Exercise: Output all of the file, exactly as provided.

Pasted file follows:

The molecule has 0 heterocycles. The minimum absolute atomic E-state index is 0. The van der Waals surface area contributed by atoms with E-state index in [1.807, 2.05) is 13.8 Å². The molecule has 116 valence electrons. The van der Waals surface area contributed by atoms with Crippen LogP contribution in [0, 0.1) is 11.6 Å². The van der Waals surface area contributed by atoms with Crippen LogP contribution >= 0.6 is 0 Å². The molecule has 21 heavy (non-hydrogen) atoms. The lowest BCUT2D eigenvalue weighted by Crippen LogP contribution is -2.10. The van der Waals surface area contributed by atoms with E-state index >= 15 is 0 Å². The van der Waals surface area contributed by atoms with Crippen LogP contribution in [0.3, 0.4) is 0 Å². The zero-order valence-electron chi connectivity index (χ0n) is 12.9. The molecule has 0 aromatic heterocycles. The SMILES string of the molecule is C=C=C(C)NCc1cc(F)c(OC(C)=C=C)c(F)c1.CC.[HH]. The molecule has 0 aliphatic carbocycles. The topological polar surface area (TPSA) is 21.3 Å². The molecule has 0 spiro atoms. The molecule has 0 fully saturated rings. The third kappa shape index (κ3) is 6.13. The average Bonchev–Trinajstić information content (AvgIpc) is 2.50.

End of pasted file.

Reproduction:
The molecule has 0 heterocycles. The minimum absolute atomic E-state index is 0. The van der Waals surface area contributed by atoms with E-state index in [1.807, 2.05) is 13.8 Å². The molecule has 116 valence electrons. The van der Waals surface area contributed by atoms with Crippen LogP contribution in [0, 0.1) is 11.6 Å². The van der Waals surface area contributed by atoms with Crippen LogP contribution >= 0.6 is 0 Å². The molecule has 21 heavy (non-hydrogen) atoms. The lowest BCUT2D eigenvalue weighted by Crippen LogP contribution is -2.10. The van der Waals surface area contributed by atoms with E-state index >= 15 is 0 Å². The van der Waals surface area contributed by atoms with Crippen LogP contribution in [0.3, 0.4) is 0 Å². The zero-order valence-electron chi connectivity index (χ0n) is 12.9. The molecule has 0 aromatic heterocycles. The SMILES string of the molecule is C=C=C(C)NCc1cc(F)c(OC(C)=C=C)c(F)c1.CC.[HH]. The molecule has 0 aliphatic carbocycles. The topological polar surface area (TPSA) is 21.3 Å². The molecule has 0 spiro atoms. The molecule has 0 fully saturated rings. The third kappa shape index (κ3) is 6.13. The average Bonchev–Trinajstić information content (AvgIpc) is 2.50.